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were made from designs of Holbein. The name of this distinguished painter will be seen at length in the plate to p. 173, and his initials H H appear in two other places: on the book at the foot of the altar in p. 132; and on the pedestal of the table in p. 161a. It might be thought from the extract given above, that Cranmer did not set any very high value upon the art of painting: but Holbein was at this time in England, where he had been residing several years; and a Catechism set forth by the Archbishop was not an unlikely subject to exercise his pencil. A series of engravings very similar to these may be seen in a work called Icones Catecheseos Christianæ, &c. ab Hieronymo Osio, Viteberga, 1565.
The English Catechism, as printed in the present edition, was intended to be a faithful copy of the original one of 1548: and with a carefulness, which will be understood and appreciated by the typographical antiquary, not only was it wished, that the peculiar orthography should be preserved, but even the errors of the press. When those directions were given, it was not known, that the different copies presented such extraordinary variations. The errors, which have been preserved, are therefore only the errors of a particular copy, and perhaps it would have been better not to have preserved them at all. A list of them is given at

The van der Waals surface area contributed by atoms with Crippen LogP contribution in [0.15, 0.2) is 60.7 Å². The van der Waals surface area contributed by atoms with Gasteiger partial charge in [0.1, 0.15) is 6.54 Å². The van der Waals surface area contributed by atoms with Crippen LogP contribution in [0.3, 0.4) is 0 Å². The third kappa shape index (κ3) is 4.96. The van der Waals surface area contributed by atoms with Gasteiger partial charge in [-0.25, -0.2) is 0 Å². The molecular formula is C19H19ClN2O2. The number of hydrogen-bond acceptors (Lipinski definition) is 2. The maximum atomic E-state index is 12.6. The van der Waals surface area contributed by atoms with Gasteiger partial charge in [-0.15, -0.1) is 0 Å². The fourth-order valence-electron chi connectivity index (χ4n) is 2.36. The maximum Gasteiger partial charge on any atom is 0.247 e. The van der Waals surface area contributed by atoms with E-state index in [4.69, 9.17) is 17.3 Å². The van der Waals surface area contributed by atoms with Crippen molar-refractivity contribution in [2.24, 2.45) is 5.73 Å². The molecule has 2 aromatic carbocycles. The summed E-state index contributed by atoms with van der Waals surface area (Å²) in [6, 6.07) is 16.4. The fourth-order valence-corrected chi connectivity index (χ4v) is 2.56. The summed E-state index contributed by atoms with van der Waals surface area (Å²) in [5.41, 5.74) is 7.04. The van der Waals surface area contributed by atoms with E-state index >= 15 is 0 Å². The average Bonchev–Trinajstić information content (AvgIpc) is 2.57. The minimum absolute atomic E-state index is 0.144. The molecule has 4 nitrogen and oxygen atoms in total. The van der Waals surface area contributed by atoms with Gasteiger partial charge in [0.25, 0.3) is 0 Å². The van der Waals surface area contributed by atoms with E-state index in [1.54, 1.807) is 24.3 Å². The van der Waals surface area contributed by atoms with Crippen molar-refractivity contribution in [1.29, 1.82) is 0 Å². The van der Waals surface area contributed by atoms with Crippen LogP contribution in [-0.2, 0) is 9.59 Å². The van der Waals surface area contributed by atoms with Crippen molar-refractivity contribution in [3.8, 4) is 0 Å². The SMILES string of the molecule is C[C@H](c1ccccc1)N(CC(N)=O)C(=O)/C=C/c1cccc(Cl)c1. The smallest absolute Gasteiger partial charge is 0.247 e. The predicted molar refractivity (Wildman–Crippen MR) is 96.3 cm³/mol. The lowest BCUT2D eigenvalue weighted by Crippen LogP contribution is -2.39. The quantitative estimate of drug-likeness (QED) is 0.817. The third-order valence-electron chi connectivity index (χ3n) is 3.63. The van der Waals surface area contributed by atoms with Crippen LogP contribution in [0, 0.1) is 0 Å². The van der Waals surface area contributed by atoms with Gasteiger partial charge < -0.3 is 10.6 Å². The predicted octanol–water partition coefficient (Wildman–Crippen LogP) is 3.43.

d In this last instance the engraver has neglected to copy the initials.
e He died in London of the plague in 1554.
the end of the Catechism, which is taken from the original edition; to which is subjoined a second list of such errata, as have been discovered in printing the book, but which were not noticed in the original edition.
In printing the Latin Catechism, the same scrupulous accuracy has not been observed. The punctuation has been repeatedly altered, and all palpable errors of the press have been corrected. It was however thought desirable to retain the peculiar orthography of many of the words, which though most absurdly incorrect, and by no means uniform, was evidently the result of intention, and may serve to characterize the German Latinity of that day. The Latin translations of Luther's Catechisms contain many specimens of the same orthography.
It is due to the memory of the late Bishop of Oxford to state, that the publication of these two Catechisms was owing to his intimate acquaintance with the writings of our Reformers, and to his desire of reprinting a series of works connected with the history and formation of our Liturgy. They were considered by him to be an appropriate sequel to the "Formularies of Faith," which were put forth under his direction in 1825; as well as of importance in marking the change which was effected in Cranmer's opinions concerning the Sacrament of the Lord's Supper. Nearly the whole of the volume was printed at the time of his death,
which took place May 31st, 1829: and that sudden and melancholy event will account for the deficiencies of this preface, which would otherwise have had the advantage of that deep research and those ample stores of information, which can now only live in our memories and our regrets.